BLACKPINK’s Rosé Spills On How Training To Be A K-Pop Idol Was Drastically Different From What She Expected
In a recent interview on Vogue Australia‘s YouTube channel, renowned Australian film director Baz Luhrmann sat down with BLACKPINK‘s Rosé to talk about her experience of moving from Australia to South Korea to pursue her passion for music.
Rosé explains that while she always felt passionate about pursuing music, she never really had any guidance on how to achieve her dream.
In Australia, being also Korean, I loved music but I never thought it was a dream that I could really grasp. It wasn’t like, ‘Oh, I just have to go and audition.’ I was not informed or educated in any form or shape of how to get to my dreams.
And she believes that her ability to pursue her dream as a K-Pop idol was achieved through pure luck.
It was all by chance.
Baz Luhrmann specifically asks about Rosé’s experience training in Korea since she wasn’t sure what to expect.
And I’m just wondering, when you went to Korea, the whole training system, the discipline, you know, the artistic level, the quality, the whole idea that you ahve to give your all to reach a very high standard… Is that something that you went through? What was that experience like for you?
Rosé explains that initially, she assumed she knew what the K-Pop training system would be like.
I thought I knew what I was up for. They were like, ‘As soon as you get there, you have to practice hard. Have you ever danced before?’ And like, I’ve never danced in my life except for being silly in class with my friends.
But despite everyone warning her that she would be “really, really busy,” Rosé felt up to the task… Until she saw the training system in action.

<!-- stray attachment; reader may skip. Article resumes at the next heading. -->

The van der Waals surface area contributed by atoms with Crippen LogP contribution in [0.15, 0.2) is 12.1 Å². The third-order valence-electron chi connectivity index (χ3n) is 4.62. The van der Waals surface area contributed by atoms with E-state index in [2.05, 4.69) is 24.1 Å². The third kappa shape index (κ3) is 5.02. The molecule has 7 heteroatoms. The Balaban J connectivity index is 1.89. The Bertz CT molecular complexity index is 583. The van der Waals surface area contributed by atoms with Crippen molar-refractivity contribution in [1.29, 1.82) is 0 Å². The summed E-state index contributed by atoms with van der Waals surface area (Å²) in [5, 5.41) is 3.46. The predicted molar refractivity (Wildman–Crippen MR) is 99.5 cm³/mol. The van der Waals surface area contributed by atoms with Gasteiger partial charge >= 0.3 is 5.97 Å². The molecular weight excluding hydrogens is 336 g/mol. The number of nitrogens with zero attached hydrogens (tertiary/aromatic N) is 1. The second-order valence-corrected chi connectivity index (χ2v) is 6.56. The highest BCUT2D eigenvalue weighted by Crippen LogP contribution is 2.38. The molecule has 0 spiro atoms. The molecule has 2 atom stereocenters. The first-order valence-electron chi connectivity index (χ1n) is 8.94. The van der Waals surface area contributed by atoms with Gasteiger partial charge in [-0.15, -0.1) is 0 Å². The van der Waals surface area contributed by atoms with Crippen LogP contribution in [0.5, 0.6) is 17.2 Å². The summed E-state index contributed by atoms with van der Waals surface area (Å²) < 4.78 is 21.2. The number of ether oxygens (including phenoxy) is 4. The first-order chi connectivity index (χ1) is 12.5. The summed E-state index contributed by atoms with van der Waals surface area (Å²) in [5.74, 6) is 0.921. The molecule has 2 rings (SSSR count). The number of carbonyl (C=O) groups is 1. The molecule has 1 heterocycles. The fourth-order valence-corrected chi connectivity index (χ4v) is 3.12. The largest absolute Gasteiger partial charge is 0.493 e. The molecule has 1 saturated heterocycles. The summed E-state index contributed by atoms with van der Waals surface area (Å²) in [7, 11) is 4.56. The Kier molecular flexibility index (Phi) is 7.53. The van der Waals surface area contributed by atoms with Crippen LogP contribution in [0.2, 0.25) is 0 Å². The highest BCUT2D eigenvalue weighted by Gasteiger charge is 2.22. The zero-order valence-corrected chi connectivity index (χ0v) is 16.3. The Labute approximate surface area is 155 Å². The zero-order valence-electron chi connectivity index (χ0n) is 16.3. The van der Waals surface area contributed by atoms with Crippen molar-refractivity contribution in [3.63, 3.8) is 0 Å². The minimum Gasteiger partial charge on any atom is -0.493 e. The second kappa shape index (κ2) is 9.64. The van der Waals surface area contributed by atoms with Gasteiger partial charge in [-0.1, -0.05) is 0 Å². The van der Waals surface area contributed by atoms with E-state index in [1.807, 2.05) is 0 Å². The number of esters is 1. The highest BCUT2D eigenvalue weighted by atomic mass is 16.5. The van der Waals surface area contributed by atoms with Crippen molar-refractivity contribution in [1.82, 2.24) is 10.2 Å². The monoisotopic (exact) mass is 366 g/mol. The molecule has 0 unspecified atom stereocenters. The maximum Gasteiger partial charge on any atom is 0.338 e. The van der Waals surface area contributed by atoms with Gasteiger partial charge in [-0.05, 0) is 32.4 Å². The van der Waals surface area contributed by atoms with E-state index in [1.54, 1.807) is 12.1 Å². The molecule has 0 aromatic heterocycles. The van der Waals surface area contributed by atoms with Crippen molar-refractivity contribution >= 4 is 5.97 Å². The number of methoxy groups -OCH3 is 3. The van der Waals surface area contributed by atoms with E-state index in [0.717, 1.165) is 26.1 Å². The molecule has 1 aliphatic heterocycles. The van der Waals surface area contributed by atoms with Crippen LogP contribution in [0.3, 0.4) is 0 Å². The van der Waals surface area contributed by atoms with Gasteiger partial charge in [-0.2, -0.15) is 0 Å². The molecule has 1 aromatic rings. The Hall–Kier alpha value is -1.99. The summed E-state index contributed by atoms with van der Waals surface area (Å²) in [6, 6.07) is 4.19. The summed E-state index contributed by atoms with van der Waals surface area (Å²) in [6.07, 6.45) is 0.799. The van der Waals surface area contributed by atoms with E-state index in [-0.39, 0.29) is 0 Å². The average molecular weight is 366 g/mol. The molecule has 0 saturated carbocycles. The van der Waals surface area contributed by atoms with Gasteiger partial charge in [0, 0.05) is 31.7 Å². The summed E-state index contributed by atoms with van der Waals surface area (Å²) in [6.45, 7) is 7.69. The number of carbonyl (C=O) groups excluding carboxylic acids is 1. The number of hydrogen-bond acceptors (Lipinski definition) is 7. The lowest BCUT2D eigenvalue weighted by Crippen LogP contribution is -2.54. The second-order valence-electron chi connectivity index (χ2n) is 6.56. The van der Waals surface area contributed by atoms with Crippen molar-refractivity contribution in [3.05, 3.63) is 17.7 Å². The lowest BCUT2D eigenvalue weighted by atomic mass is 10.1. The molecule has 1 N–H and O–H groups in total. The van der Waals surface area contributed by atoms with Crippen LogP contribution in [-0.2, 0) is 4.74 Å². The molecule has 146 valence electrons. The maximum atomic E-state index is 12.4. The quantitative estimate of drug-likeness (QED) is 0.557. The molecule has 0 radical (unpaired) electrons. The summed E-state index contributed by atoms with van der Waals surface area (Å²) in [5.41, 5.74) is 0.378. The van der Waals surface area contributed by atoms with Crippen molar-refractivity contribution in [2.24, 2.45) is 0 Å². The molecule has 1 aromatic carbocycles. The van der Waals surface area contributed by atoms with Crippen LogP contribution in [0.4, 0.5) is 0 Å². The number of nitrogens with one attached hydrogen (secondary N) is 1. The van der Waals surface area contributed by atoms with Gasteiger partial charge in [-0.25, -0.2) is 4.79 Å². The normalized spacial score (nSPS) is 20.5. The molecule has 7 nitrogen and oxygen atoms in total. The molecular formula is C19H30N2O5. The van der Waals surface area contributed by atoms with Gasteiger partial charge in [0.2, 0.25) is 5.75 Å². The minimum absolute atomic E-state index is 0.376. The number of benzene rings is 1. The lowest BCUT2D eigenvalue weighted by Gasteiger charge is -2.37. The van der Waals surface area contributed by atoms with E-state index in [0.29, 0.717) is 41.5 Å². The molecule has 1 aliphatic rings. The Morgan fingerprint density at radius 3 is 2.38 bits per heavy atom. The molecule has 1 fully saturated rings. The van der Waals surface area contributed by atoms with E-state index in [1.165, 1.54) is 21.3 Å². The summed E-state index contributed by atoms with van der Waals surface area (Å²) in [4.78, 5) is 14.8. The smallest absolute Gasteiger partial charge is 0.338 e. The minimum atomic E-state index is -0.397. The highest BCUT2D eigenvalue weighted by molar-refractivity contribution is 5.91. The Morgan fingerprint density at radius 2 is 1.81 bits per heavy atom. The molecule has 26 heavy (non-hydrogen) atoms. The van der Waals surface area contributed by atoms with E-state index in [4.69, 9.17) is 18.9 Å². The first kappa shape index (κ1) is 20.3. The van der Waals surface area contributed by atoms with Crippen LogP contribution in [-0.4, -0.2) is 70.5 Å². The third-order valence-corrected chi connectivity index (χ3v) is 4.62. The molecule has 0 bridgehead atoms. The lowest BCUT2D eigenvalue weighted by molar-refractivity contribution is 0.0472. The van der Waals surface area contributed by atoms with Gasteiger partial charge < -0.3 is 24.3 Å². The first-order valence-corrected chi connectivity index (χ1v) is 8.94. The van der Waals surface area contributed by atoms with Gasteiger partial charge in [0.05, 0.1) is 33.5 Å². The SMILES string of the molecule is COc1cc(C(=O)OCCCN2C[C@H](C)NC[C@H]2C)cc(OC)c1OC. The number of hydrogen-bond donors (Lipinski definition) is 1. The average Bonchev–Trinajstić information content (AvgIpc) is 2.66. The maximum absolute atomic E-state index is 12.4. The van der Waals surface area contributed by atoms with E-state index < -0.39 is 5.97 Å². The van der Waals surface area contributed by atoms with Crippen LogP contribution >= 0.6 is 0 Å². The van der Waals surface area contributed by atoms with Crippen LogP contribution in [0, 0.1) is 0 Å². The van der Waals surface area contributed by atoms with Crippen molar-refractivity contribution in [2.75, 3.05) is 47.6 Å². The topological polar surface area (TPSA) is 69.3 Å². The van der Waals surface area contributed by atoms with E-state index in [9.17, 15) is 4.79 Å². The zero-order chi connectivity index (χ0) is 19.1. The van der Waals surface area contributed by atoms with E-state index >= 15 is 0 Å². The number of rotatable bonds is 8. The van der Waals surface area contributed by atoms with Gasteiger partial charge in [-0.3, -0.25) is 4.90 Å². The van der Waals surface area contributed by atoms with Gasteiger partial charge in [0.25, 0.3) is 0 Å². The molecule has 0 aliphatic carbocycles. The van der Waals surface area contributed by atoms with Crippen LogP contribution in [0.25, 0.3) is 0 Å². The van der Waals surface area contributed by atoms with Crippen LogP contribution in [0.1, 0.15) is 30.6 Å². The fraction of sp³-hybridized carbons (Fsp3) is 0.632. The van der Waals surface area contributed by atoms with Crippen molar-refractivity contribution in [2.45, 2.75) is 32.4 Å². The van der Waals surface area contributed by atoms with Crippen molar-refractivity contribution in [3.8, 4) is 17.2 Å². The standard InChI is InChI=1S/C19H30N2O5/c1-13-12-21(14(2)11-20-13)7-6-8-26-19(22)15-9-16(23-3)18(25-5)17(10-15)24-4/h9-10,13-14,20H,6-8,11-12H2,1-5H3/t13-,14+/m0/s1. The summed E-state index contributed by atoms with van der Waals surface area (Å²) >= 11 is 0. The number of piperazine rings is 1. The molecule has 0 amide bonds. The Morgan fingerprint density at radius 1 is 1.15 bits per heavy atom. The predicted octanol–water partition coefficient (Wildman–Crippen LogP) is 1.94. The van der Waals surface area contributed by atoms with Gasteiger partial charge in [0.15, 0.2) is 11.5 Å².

So I was like, ‘Oh, of course, yeah I can do it.’ Because back then I had been watching a lot of K-Pop videos and [listening to] Korean music. For me, it was just like, ‘Oh, it sounds like fun.’
[But] I get there, and I notice that there are like 12 other girls who have been training day and night for about like five years ahead of me. And I had just gotten there, I’m 16. I came from Australia. I just went to school thinking I’m just going to be a normal art teacher at school or something.
And so when I got there, I was like, ‘Ok, so this is quite intense.’
Rosé realized that to become a K-Pop idol, she would have to give her absolute all to the training.
It seems as if I don’t catch up, I’m going to be cut and sent right back to Australia where I’ve told all my friends that I’m dropping out of school and I’m going to [be] working on my music…
I didn’t want to fly back without having achieved anything. So I ended up fighting for my life, training for my life. Because I couldn’t accept the fact that I’d just be cut and sent back. So I had no time to slack off. And I remember I took every minute and every second to work on my craft so that I will make it.
Looking back on the difficult training period, Rosé still views it as a positive experience that helped her achieve her dream.
And I think it was a good drive. Just the fact that I had flown all the way from Australia gave me more strength or determination to strive for what I was doing.
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